Flipmode Squad

Flipmode Squad

Try to envision five Flipmodians flexing, all coming together to join hip-hop’s Supreme Shaman – none other than Busta Rhymes – and you have the makings of the year’s most awesome album. The Imperial Album is an impenetrable hip hop flotilla that packs its quasi-dimensional punch on the back of the formidable Flipmode Squad – Busta Rhymes , Rampage, Spliff Star, Lord Have Mercy, Rah Digga, & Baby Sham – whose battle call of all for one and one for all is on full tilt on this 17 track masterpiece. Call it a mission designed to teach both old and new dawg’s mad tricks.

“I said I’d bring it to you, well, now I’m bringing it,” says Busta. And this aint no cheesy compilation shit. “Flipmode is a group, and this is a group album. Flipmode is unleashed. Spitting it out, getting it right. Straight out the brain and on the spot. Making it worse for all the other motherfuckers out there.”

Busta wouldn’t have it any other way. His last two albums, The Coming, and When Disaster Strikes have sold close to 4 million copies, influencing a whole new generation of rappers, and altering the MTV landscape with a slew of charismatic portrayals in some of the most talked about videos of the decade. Now, with his Flipmode accomplices taking center stage, Busta and company are ready to do Richter scale type damage to the rest of the rap kingdom. “Everybody shines on this album,” says Busta. “My goal was for everyone involved to display their shit, and from the first day in the studio to the day it hits the stores this was a project that had to put the integrity of Flipmode on the line. That’s the only way we know how to do it. From the heart. Everybody’s got families to support and everybody wants to do the best for each other. Flipmode means to flip the mode from whatever is going on. We want to be set apart from everything else. From our sound, to our vibe, to persona, from the way we dress, to even our karma. There’s going to be a whole new presence were presenting, as to how groups should represent themselves.”

The intensity of the music confirms that such a bond is real. The members of Flipmode cite the six intensive weeks that it took to record The Imperial Album as the key in keeping the music tight and on the money. Joined by a flock of producers, including D.J. Scratch (who also executive produces, and helms most of the cuts), Rockwilder , Swize, Tony Touch, Da Beatminerz, and Busta himself, among others, the recording studio took on a workshop-like atmosphere where egos were checked at the door.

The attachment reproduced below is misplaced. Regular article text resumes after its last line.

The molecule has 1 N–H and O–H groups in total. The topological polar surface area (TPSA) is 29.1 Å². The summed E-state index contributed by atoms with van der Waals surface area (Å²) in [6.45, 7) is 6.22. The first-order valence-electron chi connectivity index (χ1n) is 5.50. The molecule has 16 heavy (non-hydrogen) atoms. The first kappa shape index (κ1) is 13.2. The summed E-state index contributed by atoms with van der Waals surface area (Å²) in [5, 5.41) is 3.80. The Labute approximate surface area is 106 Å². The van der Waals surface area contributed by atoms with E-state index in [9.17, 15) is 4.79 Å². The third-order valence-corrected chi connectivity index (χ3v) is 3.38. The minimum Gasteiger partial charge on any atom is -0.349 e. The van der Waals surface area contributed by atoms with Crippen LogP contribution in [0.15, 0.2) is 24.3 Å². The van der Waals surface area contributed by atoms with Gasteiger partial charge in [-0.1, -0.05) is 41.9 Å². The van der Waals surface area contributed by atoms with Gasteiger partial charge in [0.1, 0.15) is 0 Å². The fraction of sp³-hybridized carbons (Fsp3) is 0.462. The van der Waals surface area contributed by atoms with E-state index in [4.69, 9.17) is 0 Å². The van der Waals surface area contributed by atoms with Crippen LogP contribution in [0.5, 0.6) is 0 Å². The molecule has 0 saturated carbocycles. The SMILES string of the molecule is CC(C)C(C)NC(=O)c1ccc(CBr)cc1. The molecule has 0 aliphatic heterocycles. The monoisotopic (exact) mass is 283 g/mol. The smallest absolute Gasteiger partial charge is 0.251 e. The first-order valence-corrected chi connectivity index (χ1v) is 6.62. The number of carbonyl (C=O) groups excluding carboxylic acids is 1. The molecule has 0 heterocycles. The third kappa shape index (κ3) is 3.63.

The result is a diverse yet amazingly consistent array of hits. Whether it’s the soon-to-be classic party anthem “Everybody On The Line Outside”, or the searing power of “Run For Cover”, or the incredible free-fall of “I Got Your Back”, where each vocalist trades off lines with lightning speed, The Imperial Album sets a new standard of excellence for hip hop groups to target.

And that’s no small feat considering Busta himself was launched from one of the most influential groups of all time, Leaders Of The New School. “I had known from those days what it takes to be in a working unit,” says Busta. “What was good about this experience is it brought back the camaraderie of being in a group, where you can bounce ideas off one another, where the whole clique makes your own shit better because youre demanding it from each other.” Busta was extra-careful not to let his contagious personality dominate the recording sessions – though his influence can be detected in the brash underpinnings of songs like “Cha Cha Cha”, featuring Busta, Rah Digga, Spliff Star, and Baby Sham and “Everybody On The Line Outside”, featuring Busta, Rampage, and Lord Have Mercy. His desire was to make an album that would blow up and capture the full blend of talent – including the exceptional subtleties – of Flipmode’s players.

And though we’ve felt the power of their collective clout on previously released tracks (like the funky roundtable of “We Could Take It Outside”, from Busta’s 1997 album When Disaster Strikes), The Imperial Album steps up the assault on all cylinders, distilling from each vocalist the one attribute that sets them apart from – as Busta puts it: “All the other bullshit thats out there. We’re raising the level here.”

But when you ask Busta to describe the ultimate goal for launching Flipmode in full force in 98, he sits back and smiles. “Because I don’t want to be always having to pick everybody up in my car and take them to the studio any more,” he laughs. “From now on they’ll all have their own rides. ”

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